Automated Paintball Turret Provides Some Neat Gaming Parallels
Computers Should Not Act Like People
Movies I Liked This Month:
My Fairly Lengthy, In-Depth Review of The Dark Knight (With Funny Pictures!)
My Fairly Short, Fanboyriffic Hellboy II Review
My Moderate-Lengthed, Analytical Review of Wall-E
Sunday, August 03, 2008
And just leave it to Cory Doctorow (copyfight hero, writer, superhero) to write some great dystopian fiction on the possible future ramifications of the technology. This story's a couple of years old, but it's just as relevant now as it deals with topics currently affecting (and afflicting) our lives: expanding, militant copyright law and the (oh noes!) encroaching police state:
Read the Full Story!
The coppers smashed my father’s printer when I was eight. I remember the hot, cling-film-in-a-microwave smell of it, and Da’s look of ferocious concentration as he filled it with fresh goop, and the warm, fresh-baked feel of the objects that came out of it.
The coppers came through the door with truncheons swinging, one of them reciting the terms of the warrant through a bullhorn. One of Da’s customers had shopped him. The ipolice paid in high-grade pharmaceuticals — performance enhancers, memory supplements, metabolic boosters. The kind of things that cost a fortune over the counter; the kind of things you could print at home, if you didn’t mind the risk of having your kitchen filled with a sudden crush of big, beefy bodies, hard truncheons whistling through the air, smashing anyone and anything that got in the way.
Watch it a few times to make up for the fact that you're not seeing it on the big screen before "The Mummy". Better yet, watch this a few times and then go see The Dark Knight or Hellboy II again.
EDIT: I've really gotta fix these date markers - my Blogger account thinks that I'm nocturnal.
Friday, August 01, 2008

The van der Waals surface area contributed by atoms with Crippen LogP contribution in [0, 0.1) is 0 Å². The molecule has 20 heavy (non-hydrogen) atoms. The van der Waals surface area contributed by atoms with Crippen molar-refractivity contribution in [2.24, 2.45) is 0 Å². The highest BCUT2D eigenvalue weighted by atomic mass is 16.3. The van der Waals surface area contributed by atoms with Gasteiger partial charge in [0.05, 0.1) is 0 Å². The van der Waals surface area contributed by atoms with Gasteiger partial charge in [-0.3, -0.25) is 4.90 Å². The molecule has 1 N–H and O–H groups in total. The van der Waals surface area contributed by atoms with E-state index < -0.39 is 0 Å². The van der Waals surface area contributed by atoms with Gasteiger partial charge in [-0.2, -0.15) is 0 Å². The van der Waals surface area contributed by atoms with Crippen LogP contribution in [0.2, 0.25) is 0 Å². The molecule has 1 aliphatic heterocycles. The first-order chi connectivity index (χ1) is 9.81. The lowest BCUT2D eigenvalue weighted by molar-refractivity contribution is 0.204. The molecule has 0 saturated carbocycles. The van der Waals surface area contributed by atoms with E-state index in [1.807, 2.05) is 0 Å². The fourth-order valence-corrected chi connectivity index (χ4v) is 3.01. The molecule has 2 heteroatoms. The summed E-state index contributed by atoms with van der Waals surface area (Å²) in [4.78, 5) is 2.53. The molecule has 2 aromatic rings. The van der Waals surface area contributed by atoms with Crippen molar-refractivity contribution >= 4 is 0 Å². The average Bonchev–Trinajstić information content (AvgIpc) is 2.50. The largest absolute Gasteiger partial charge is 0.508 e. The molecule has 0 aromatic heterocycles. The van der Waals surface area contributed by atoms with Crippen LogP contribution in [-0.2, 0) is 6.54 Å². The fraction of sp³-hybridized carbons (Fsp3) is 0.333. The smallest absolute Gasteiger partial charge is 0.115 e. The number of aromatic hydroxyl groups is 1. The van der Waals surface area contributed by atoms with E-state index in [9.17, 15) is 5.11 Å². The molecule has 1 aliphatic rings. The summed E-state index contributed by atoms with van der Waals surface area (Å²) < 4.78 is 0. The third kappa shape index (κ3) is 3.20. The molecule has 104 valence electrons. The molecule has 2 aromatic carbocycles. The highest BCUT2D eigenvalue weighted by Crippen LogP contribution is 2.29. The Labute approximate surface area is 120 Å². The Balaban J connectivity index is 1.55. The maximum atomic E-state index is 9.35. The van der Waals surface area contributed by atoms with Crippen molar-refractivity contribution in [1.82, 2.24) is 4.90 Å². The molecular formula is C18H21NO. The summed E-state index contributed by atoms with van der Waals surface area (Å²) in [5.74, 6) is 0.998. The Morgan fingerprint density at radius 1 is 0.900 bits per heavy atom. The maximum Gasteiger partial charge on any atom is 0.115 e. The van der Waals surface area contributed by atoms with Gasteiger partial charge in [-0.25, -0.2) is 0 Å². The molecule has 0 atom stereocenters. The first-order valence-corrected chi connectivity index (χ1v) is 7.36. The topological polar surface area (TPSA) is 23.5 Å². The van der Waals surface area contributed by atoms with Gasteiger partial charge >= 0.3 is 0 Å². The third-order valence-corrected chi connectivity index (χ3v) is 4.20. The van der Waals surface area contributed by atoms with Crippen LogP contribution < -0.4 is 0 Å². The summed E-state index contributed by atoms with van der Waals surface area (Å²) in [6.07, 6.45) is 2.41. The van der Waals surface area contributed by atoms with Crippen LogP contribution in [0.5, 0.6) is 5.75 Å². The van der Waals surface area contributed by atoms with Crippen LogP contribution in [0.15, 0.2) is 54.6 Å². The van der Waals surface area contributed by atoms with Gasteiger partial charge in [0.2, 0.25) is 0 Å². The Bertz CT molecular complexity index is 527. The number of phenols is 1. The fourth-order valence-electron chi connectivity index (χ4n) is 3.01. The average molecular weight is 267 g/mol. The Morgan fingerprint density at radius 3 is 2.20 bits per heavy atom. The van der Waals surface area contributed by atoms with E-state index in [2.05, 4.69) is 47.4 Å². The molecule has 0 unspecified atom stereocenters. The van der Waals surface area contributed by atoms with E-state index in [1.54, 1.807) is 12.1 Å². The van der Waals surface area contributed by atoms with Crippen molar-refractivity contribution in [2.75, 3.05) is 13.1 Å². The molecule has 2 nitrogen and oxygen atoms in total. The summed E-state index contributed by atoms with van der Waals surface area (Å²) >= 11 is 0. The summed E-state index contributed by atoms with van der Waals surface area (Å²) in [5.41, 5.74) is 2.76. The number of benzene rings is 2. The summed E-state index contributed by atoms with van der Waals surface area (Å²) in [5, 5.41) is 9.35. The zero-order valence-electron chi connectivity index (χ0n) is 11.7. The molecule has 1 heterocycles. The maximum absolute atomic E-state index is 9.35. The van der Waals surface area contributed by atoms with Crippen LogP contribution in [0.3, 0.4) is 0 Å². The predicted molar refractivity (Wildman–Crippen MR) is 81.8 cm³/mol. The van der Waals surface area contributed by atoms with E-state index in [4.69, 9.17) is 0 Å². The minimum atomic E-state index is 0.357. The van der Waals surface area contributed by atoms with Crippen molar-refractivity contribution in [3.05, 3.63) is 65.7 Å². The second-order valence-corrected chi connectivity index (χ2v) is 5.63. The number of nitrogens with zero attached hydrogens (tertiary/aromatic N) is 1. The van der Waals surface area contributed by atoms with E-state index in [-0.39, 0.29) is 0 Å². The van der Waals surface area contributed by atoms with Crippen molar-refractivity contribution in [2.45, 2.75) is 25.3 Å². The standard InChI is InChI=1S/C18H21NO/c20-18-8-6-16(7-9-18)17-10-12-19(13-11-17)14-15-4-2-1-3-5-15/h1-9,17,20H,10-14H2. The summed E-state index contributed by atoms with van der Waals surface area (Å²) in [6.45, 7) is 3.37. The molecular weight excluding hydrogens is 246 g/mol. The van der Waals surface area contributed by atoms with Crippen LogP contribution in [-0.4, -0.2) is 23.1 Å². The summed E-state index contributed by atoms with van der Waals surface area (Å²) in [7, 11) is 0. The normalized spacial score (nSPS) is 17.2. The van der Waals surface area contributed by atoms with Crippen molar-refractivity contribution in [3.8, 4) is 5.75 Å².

It's official! The Transportation Security Administration does not have to follow the backbone of U.S. law (y'know - the Constitution) protecting against unreasonable searches and seizures!
From the Washington Post (writer Ellen Nakashima):
Federal agents may take a traveler's laptop or other electronic device to an off-site location for an unspecified period of time without any suspicion of wrongdoing, as part of border search policies the Department of Homeland Security recently disclosed.
Also, officials may share copies of the laptop's contents with other agencies and private entities for language translation, data decryption or other reasons, according to the policies, dated July 16 and issued by two DHS agencies, U.S. Customs and Border Protection and U.S. Immigration and Customs Enforcement.
. . .
The policies state that officers may "detain" laptops "for a reasonable period of time" to "review and analyze information." This may take place "absent individualized suspicion."
The policies cover "any device capable of storing information in digital or analog form," including hard drives, flash drives, cell phones, iPods, pagers, beepers, and video and audio tapes. They also cover "all papers and other written documentation," including books, pamphlets and "written materials commonly referred to as 'pocket trash' or 'pocket litter.' "
Reasonable measures must be taken to protect business information and attorney-client privileged material, the policies say, but there is no specific mention of the handling of personal data such as medical and financial records.